How will the politicians, the police, the military and the ordinary residents of Washington react to this? Stephen Coonts has his suggestions, some of which are rather surprising, and this keeps you reading as the level of terror increases and the story unfolds.
Stephen Coonts is good at describing people and their relationships. Here's a passage I found especially appealing:
"You love a woman for many reasons. A goddess she seems when you are young.
Read more ›
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Format: Mass Market Paperback
As a Tom Clancy fan, I was captivated by the story all the way through up to (almost) the end. It is a monumental and very believable story, with even some kindness for Dan Quale. (I wonder how the writer feels about our current C in C?) The events are riveting, and as far as I know, true to life, if but a slightly bit graphic on the violence. The story is well woven and crafted. I do feel, however, that it may be stretching credulity that a seasoned and naturally skillful hunter could know all the minute details involved in operating in beautiful (?) downtown Washington, D.C., and leaving almost no trail, paper or otherwise. I also find it hard to believe that a person who has operated in total cold calculation for several hundred pages would suddenly take a "pot shot" at someone who had annoyed him, and then after eluding troups in an outdoor setting, get bottled up in an empty sports stadium. Oh well, s___ does happen. And it all is believable and very entertaining for most of the book.
I guess that I feel that the writer had a tremendous story going, and somehow did not 'cash in' on the ending with all the potential he had carefully and artfully developed. I racked my brain for ideas as to how I would end it, and felt that the book would have needed several more chapters (on an already long work) to properly wind it up. We could have had the U.S. invading Columbia, and the Columbians retaliating by smuggling in a "made in Russia" nuke, and blasting Washington D.C. in a grand final bang Holocost, after which the rank and file citizens mount and win a tremendous war of revenge against that country. Or, we could have our hunter make an apparent clean escape to Columbia, only to be betrayed and murdered by the very people he was "servicing".
Anyway, because they don't let me give it a 4.5 star rating, I give it a 4. Good book. Well worth the money. Could be better.
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Format: Mass Market Paperback
This book may deserve a better rating because it is a monumental story and very well written, however the ending and some of the reaches the author makes throughout this epic make is very unsatisfactory and disappointing. I personally did not read anything else by this author after being an avid reader for many years. The ending is that bad.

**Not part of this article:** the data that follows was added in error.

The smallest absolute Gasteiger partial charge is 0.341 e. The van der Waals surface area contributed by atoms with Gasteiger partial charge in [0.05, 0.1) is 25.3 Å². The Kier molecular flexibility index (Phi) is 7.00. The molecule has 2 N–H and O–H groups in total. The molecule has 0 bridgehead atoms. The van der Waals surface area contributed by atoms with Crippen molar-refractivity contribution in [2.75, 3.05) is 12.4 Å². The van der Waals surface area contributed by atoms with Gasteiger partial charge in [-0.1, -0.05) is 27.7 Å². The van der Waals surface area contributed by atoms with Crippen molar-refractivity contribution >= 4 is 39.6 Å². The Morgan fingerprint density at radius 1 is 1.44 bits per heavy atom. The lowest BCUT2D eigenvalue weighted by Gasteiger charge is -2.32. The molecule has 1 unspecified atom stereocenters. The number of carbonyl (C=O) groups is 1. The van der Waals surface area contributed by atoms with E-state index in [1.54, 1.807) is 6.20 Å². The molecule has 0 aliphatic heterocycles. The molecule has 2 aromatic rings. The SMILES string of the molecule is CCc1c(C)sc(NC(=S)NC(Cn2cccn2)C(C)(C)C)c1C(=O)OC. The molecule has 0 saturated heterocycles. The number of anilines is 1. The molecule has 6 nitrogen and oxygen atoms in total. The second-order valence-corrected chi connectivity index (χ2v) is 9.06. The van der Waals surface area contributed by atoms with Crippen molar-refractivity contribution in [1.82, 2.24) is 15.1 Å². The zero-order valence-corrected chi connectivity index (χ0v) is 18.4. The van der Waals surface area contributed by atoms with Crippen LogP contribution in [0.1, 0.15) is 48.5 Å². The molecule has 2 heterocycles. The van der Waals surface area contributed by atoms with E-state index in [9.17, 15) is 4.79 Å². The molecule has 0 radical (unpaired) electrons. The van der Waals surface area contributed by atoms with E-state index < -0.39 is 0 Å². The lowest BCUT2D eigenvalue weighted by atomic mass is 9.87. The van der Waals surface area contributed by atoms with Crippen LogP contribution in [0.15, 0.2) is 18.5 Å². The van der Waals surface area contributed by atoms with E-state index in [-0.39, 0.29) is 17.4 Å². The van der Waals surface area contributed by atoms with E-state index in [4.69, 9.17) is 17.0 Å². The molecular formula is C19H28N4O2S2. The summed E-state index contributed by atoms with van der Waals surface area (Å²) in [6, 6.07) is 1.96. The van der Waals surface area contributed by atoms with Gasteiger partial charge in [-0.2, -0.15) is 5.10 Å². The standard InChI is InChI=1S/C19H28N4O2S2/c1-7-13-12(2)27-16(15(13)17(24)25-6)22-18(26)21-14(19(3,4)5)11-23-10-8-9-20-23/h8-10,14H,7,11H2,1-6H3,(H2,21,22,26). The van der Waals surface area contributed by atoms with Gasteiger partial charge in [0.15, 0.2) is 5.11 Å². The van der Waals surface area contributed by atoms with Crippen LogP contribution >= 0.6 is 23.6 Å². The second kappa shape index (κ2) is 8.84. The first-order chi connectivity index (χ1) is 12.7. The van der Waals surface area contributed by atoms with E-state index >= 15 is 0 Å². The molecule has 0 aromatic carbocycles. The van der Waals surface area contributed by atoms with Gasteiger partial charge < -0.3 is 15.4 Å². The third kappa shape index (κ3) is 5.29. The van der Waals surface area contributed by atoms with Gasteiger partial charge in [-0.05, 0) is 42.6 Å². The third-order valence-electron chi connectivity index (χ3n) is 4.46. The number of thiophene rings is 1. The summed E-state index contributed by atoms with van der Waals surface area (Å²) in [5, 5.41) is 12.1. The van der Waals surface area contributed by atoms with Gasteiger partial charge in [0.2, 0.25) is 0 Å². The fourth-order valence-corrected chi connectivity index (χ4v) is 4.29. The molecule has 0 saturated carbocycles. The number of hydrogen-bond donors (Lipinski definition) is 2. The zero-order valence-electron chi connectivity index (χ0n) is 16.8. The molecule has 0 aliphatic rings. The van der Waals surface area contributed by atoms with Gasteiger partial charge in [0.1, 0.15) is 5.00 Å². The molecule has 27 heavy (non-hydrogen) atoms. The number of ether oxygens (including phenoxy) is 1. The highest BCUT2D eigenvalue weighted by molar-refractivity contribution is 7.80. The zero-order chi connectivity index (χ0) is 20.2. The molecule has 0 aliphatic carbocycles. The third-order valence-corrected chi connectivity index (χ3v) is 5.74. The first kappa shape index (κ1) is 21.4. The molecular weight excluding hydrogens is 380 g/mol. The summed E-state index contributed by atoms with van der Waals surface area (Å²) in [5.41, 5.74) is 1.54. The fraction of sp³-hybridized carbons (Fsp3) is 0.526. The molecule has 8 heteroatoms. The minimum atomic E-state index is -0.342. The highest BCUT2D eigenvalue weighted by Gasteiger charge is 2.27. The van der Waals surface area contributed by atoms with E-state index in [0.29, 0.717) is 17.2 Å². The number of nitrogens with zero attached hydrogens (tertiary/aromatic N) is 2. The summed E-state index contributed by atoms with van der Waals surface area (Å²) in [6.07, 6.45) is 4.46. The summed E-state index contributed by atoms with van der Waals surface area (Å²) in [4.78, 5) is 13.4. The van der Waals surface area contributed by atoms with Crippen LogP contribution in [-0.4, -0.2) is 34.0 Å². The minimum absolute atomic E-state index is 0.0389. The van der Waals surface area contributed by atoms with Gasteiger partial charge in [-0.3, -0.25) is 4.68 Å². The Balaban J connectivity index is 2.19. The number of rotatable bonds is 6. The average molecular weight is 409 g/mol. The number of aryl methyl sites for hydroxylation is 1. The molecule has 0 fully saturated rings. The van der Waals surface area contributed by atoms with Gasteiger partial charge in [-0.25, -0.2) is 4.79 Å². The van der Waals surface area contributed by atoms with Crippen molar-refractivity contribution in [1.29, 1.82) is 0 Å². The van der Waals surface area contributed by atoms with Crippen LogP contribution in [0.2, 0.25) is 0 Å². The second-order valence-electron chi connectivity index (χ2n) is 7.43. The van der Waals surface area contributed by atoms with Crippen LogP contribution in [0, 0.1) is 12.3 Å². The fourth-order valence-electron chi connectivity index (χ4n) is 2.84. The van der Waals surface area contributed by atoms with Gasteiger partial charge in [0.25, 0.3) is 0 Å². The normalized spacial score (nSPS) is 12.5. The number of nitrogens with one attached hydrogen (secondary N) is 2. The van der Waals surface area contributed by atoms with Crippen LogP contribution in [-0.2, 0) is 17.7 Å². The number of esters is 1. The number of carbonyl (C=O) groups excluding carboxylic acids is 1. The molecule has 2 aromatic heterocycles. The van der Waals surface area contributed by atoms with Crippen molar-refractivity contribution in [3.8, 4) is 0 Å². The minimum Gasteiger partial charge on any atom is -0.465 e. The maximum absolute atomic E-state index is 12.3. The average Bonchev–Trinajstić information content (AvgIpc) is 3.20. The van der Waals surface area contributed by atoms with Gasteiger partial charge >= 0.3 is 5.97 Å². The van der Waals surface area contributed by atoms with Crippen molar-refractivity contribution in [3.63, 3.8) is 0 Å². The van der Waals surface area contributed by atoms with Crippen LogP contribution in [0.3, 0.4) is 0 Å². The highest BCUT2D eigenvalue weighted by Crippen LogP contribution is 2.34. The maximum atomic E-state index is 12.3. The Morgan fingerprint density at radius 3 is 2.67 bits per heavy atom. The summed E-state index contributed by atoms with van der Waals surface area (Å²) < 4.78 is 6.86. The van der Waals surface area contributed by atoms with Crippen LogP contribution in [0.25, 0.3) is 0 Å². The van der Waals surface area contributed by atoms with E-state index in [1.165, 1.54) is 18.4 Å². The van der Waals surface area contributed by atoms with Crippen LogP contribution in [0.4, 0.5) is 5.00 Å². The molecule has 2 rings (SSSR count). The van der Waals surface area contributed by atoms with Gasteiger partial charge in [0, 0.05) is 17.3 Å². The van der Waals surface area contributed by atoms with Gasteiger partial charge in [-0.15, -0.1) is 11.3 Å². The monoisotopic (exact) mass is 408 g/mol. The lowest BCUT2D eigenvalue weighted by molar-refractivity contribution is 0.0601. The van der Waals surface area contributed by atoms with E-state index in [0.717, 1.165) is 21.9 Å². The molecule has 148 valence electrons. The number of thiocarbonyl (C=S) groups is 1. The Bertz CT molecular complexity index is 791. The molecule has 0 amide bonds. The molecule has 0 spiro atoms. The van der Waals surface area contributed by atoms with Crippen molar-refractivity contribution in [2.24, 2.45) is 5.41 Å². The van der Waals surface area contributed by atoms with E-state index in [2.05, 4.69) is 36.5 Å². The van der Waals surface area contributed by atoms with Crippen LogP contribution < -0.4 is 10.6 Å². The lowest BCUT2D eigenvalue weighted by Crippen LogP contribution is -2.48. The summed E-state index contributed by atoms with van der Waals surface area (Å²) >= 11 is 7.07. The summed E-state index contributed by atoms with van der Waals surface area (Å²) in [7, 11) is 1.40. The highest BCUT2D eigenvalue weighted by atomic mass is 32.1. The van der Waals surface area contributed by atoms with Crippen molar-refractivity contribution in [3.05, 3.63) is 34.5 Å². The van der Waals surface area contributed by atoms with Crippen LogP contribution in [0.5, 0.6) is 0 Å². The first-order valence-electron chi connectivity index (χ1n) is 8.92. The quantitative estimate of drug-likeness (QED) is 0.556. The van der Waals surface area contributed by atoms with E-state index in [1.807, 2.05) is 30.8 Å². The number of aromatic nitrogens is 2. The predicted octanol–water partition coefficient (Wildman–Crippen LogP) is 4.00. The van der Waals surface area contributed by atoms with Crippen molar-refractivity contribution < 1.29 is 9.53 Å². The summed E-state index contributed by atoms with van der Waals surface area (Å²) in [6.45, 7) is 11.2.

Also there is the very 1980's steep to the whole work. It is very anachronistic today and would have been had it been written in the 70's. Much has happened since the depths of the drug wars in the 80's and we have a new understanding of the dynamics involved today. Parts of this work hinge on the desperate fear Americans had then of destruction at the hands of drug cartels which was displaced Cold War apprehension.
No doubt a tremendous work, resurrecting familiar characters into an unlikely setting, the stretches and total collapse at the finale earn this one a single star.
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Format: Mass Market Paperback
In this gripping story, Colombian drug barons hire suicide commando squads and a trained assassin to take out President Bush. He is hospitalised after his helicopter is shot down, and Dan Quayle steps in to solve the growing problem . . . is that a worse nightmare than drug barons?! The leaders may be out of date now, but considering when this was written one can let Coonts get away with it. The action scenes, including the terrorists causing massacres in the Capitol and on the Washington Metro are first rate; there is always something interesting happening. Add to that political fumblings in the White House as Quayle can't cope(very true to life for its time) and a corrupt lawyer subplot, and you have a tale to rival the very similar 'Clear and Present Danger' by Tom Clancy. Only this one has less technobabble and Coonts once again relies on pacing and readability. Worth reading.